Developing species distribution models (SDMs) to detect invasive species cover and evaluate habitat suitability are high priorities for land managers.
We tested SDMs fit with different variable combinations to provide guidelines for future invasive species model development based on transferability between landscapes.
Generalized linear model, boosted regression trees, multivariate adaptive regression splines, and Random Forests were fit with location data for high cheatgrass (Bromus tectorum) cover in situ for two post-burn sites independently using topographic indices, spectral indices derived from multiple dates of Landsat 8 satellite imagery, or both. Models developed for one site were applied to the other, using independent cheatgrass cover data from the respective ex situ site to test model transferability.
Fitted models were statistically robust and comparable when fit with at least 200 cover plots in situ and transferred to the ex situ site. Only the Random Forests models were robust when fit with a small number of cover plots in situ.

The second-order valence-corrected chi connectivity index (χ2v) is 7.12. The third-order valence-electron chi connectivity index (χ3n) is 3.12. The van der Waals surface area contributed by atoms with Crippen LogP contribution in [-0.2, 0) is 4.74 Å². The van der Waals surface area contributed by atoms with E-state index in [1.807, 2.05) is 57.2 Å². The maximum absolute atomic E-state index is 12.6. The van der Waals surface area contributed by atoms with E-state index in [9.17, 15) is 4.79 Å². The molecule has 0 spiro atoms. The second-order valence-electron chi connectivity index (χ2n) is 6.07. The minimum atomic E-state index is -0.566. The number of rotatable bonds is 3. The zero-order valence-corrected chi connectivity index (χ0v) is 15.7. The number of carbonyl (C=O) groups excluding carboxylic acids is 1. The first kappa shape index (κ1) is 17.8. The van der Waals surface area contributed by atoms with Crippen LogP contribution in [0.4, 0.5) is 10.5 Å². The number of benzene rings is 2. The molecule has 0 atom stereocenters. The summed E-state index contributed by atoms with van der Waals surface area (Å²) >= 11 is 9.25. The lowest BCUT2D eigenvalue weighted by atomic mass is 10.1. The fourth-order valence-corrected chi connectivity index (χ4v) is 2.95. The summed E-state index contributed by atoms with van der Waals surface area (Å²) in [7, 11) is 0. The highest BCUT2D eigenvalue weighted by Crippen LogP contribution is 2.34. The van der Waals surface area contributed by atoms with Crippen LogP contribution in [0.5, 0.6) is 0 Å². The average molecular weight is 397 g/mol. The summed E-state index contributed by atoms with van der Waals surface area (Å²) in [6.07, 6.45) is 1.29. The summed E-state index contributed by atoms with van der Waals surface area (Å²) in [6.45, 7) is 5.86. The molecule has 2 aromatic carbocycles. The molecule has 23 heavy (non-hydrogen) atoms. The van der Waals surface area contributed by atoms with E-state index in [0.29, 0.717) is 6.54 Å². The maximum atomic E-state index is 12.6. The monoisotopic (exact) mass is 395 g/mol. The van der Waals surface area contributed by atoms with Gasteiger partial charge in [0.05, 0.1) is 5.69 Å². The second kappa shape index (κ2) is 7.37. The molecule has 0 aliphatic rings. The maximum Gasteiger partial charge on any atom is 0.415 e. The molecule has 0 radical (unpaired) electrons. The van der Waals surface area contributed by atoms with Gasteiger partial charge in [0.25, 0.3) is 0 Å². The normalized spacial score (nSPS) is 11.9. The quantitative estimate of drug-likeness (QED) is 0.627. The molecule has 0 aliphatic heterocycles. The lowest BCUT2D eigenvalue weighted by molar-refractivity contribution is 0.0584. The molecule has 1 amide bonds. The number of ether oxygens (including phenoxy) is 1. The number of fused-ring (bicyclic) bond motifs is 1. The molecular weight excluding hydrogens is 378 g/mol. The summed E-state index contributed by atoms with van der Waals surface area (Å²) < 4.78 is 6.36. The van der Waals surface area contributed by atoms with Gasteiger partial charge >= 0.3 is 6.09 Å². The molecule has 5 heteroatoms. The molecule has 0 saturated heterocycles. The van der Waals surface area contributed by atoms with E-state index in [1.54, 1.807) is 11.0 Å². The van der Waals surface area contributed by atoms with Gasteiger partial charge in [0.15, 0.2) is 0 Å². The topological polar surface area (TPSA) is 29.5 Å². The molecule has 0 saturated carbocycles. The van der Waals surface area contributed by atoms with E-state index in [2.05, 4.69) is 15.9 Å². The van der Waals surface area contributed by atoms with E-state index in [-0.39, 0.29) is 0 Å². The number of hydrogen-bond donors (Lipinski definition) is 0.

Our study indicated spectral indices can be used in SDMs to estimate species cover across landscapes (e.g., both within the same Landsat scene and in an adjacent Landsat scene). Important considerations for transferability include the model employed, quantity of cover data used to train/test the models, and phenology of the species coupled with the timing of imagery. The results also suggest that when cover data are limited, SDMs fit with topographic indices are sufficient for evaluating cheatgrass habitat suitability in new post-disturbance landscapes; however, spectral indices can provide a more robust estimate for detection based on local phenology.
Additional publication details
|Publication Subtype||Journal Article|
|Title||A tale of two wildfires; testing detection and prediction of invasive species distributions using models fit with topographic and spectral indices|
|Series title||Landscape Ecology|
|Contributing office(s)||Fort Collins Science Center|
|Other Geospatial||Medicine Bow National Forest|